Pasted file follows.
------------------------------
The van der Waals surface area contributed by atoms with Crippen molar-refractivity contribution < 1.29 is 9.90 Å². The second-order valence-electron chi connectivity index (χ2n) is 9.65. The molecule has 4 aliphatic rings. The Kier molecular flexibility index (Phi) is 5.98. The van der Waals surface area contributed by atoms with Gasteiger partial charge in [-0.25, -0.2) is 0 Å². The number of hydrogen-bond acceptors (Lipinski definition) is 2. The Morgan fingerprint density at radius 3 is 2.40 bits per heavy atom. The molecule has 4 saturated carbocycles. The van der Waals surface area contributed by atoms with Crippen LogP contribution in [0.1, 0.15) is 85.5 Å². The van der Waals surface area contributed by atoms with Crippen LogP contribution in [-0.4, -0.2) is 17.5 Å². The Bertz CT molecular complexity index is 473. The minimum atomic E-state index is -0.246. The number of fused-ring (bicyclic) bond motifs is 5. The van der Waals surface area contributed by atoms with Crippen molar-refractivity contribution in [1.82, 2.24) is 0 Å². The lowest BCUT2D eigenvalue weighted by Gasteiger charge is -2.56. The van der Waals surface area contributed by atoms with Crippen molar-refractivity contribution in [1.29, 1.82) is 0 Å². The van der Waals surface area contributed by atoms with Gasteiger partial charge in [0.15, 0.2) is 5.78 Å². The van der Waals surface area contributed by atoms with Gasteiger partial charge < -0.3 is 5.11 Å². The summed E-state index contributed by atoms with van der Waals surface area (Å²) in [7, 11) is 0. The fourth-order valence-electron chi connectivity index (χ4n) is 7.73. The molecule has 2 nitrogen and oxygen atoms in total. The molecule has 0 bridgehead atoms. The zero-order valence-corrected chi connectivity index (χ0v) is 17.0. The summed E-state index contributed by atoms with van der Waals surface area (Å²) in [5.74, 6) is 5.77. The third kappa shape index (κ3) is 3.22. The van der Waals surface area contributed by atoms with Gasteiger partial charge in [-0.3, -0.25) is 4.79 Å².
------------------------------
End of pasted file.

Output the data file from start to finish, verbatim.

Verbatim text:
The van der Waals surface area contributed by atoms with Crippen molar-refractivity contribution < 1.29 is 9.90 Å². The second-order valence-electron chi connectivity index (χ2n) is 9.65. The molecule has 4 aliphatic rings. The Kier molecular flexibility index (Phi) is 5.98. The van der Waals surface area contributed by atoms with Gasteiger partial charge in [-0.25, -0.2) is 0 Å². The number of hydrogen-bond acceptors (Lipinski definition) is 2. The Morgan fingerprint density at radius 3 is 2.40 bits per heavy atom. The molecule has 4 saturated carbocycles. The van der Waals surface area contributed by atoms with Crippen LogP contribution in [0.1, 0.15) is 85.5 Å². The van der Waals surface area contributed by atoms with Crippen LogP contribution in [-0.4, -0.2) is 17.5 Å². The Bertz CT molecular complexity index is 473. The minimum atomic E-state index is -0.246. The number of fused-ring (bicyclic) bond motifs is 5. The van der Waals surface area contributed by atoms with Crippen molar-refractivity contribution in [1.82, 2.24) is 0 Å². The lowest BCUT2D eigenvalue weighted by Gasteiger charge is -2.56. The van der Waals surface area contributed by atoms with Crippen molar-refractivity contribution in [1.29, 1.82) is 0 Å². The van der Waals surface area contributed by atoms with Gasteiger partial charge in [0.15, 0.2) is 5.78 Å². The van der Waals surface area contributed by atoms with Gasteiger partial charge < -0.3 is 5.11 Å². The summed E-state index contributed by atoms with van der Waals surface area (Å²) in [7, 11) is 0. The fourth-order valence-electron chi connectivity index (χ4n) is 7.73. The molecule has 2 nitrogen and oxygen atoms in total. The molecule has 0 bridgehead atoms. The zero-order valence-corrected chi connectivity index (χ0v) is 17.0. The summed E-state index contributed by atoms with van der Waals surface area (Å²) in [5.74, 6) is 5.77. The third kappa shape index (κ3) is 3.22. The van der Waals surface area contributed by atoms with Gasteiger partial charge in [-0.3, -0.25) is 4.79 Å².